# How to interpolate population data?

I have population data (inhabitants per city and year) of 31 cities of the DR Congo for the years 1960, 1970, 1980 and 1990. I want to interpolate the population of all cities for the year 1990, to estimate the growth of them in order to locate the sites that will minimize the competition for resources.

I have used an IDW and a layer of existing lakes as a barrier. However, it seems to me that the resulting layer does not have sense, and so I would like to ask if IDW is the best interpolation tool for my data or it will be better to use other, such as Kriging.

Thanks!

Update:

I have to create a protected area in the DR Congo, so I want to estimate the possible growth of the cities in order to find the more suitable place to avoid competition for space and resources.

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If you already have the population for 1990, why do you need to interpolate? Are you saying you have a population for 31 x,y locations, but you want to model the population density in between the cities for the year 1990? Please provide the sample IDW result so we can see what it looks like. – Taylor H. May 7 '14 at 21:55
@TaylorH. Sorry, my mistake. I have update the question. Hope it will be clear now. – Krahsin May 7 '14 at 22:16
No worries, I'm out right now but will give you an answer later if no one has responded. – Taylor H. May 7 '14 at 23:03
You should look at the WorldPop website and have a look at their methodology. – Hornbydd May 8 '14 at 11:31
@Hornbydd. Thanks for the website. I have found very interesting information and data. – Krahsin May 8 '14 at 22:02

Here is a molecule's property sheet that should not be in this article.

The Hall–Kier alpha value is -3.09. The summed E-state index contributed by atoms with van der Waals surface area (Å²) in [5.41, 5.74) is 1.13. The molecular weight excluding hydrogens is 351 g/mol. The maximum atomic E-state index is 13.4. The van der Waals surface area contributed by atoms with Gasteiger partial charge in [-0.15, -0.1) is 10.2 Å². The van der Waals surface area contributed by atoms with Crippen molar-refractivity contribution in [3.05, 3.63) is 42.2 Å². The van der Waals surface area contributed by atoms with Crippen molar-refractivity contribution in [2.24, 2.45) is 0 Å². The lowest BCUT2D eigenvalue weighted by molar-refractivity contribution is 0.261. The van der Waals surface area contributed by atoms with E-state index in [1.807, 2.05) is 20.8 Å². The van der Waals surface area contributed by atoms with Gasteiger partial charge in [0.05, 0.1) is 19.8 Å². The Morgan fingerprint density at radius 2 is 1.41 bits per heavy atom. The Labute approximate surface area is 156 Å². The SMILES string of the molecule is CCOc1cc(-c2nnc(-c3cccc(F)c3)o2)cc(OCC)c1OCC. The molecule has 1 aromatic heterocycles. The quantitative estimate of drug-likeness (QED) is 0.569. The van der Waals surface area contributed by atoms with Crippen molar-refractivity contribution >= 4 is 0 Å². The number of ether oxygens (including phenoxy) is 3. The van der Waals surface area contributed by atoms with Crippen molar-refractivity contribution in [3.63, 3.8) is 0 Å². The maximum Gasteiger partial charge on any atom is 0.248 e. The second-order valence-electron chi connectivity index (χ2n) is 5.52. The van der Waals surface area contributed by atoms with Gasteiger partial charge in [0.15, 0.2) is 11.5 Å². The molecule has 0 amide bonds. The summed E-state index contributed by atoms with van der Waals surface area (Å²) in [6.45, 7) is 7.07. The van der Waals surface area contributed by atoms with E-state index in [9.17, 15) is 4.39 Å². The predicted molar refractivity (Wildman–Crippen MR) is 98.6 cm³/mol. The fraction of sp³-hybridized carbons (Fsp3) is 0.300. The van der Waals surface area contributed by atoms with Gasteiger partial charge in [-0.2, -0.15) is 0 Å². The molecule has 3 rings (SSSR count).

The short answer is: no, but it might be the best you can do without additional layers. The problem is that humans do not settle evenly. If all you have is populations of cities then IDW might be your best approximation, because population density does decay the further you go from the center of a city (as IDW models). However, population does not decay evenly in all directions. Settlements will stick very close to major transportation routes. So if you were able to get a transportation layer from 1990 for your study area then you could limit your IDW output to a buffer around the roads.

In my opinion, you will need other layers to draw any meaningful conclusions from the IDW.

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That is an intelligent and well written answer, I totally agree, one should always be cautious about using interpolated data and if it's not 100% certain it should never be used in models or mapping. If you do interpolate warn the user that the data is not based on fact but supposition so it doesn't come back to bite. – Michael Miles-Stimson May 8 '14 at 2:20
I would go further : you should not use any interpolation in this case. The rationale for interpolation is that knowing a value close to you will help you guess tha value at your loacation. In your case this is not true. – radouxju May 8 '14 at 5:49
Thanks for the answer. It has been very useful. – Krahsin May 8 '14 at 22:01

In your case (pressure on the resources), I recommend that you use some neighbourhood analysis instead of interpolation. for instance, you can estimate the distance travelled in one day by the people of the city (a simple buffer to start with, or more advanced cost-distance analysis). Then you sum the population that can reach each location. If you use the same distance, a quick method would consist in using focal statistics. If you want a better model, you need to loop on every city, perform cost distance, reclassify, compute the zonal statistics and sum each part.

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Thanks for your comments. I will look for extra data to try your solution. – Krahsin May 8 '14 at 22:00